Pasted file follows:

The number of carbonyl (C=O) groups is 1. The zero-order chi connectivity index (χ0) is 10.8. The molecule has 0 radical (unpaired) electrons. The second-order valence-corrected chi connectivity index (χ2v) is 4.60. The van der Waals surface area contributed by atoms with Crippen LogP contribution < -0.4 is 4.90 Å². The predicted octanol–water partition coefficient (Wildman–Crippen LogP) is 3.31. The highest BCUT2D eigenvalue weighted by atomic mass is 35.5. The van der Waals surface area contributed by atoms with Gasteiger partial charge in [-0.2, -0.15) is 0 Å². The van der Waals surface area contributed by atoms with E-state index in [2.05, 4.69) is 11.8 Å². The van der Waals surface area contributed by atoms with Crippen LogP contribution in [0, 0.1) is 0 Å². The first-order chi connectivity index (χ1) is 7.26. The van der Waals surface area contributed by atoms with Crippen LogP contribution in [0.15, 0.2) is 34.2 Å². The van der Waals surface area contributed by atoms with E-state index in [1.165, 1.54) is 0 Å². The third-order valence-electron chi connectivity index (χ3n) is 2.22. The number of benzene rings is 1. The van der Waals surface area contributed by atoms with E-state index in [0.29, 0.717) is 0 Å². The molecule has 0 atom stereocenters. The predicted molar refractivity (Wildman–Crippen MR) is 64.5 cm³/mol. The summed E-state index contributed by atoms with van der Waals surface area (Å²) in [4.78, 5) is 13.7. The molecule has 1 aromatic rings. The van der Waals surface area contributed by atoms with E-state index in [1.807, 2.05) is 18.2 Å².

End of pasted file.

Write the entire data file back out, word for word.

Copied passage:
The number of carbonyl (C=O) groups is 1. The zero-order chi connectivity index (χ0) is 10.8. The molecule has 0 radical (unpaired) electrons. The second-order valence-corrected chi connectivity index (χ2v) is 4.60. The van der Waals surface area contributed by atoms with Crippen LogP contribution < -0.4 is 4.90 Å². The predicted octanol–water partition coefficient (Wildman–Crippen LogP) is 3.31. The highest BCUT2D eigenvalue weighted by atomic mass is 35.5. The van der Waals surface area contributed by atoms with Gasteiger partial charge in [-0.2, -0.15) is 0 Å². The van der Waals surface area contributed by atoms with E-state index in [2.05, 4.69) is 11.8 Å². The van der Waals surface area contributed by atoms with Crippen LogP contribution in [0, 0.1) is 0 Å². The first-order chi connectivity index (χ1) is 7.26. The van der Waals surface area contributed by atoms with Crippen LogP contribution in [0.15, 0.2) is 34.2 Å². The van der Waals surface area contributed by atoms with E-state index in [1.165, 1.54) is 0 Å². The third-order valence-electron chi connectivity index (χ3n) is 2.22. The number of benzene rings is 1. The van der Waals surface area contributed by atoms with E-state index in [0.29, 0.717) is 0 Å². The molecule has 0 atom stereocenters. The predicted molar refractivity (Wildman–Crippen MR) is 64.5 cm³/mol. The summed E-state index contributed by atoms with van der Waals surface area (Å²) in [4.78, 5) is 13.7. The molecule has 1 aromatic rings. The van der Waals surface area contributed by atoms with E-state index in [1.807, 2.05) is 18.2 Å².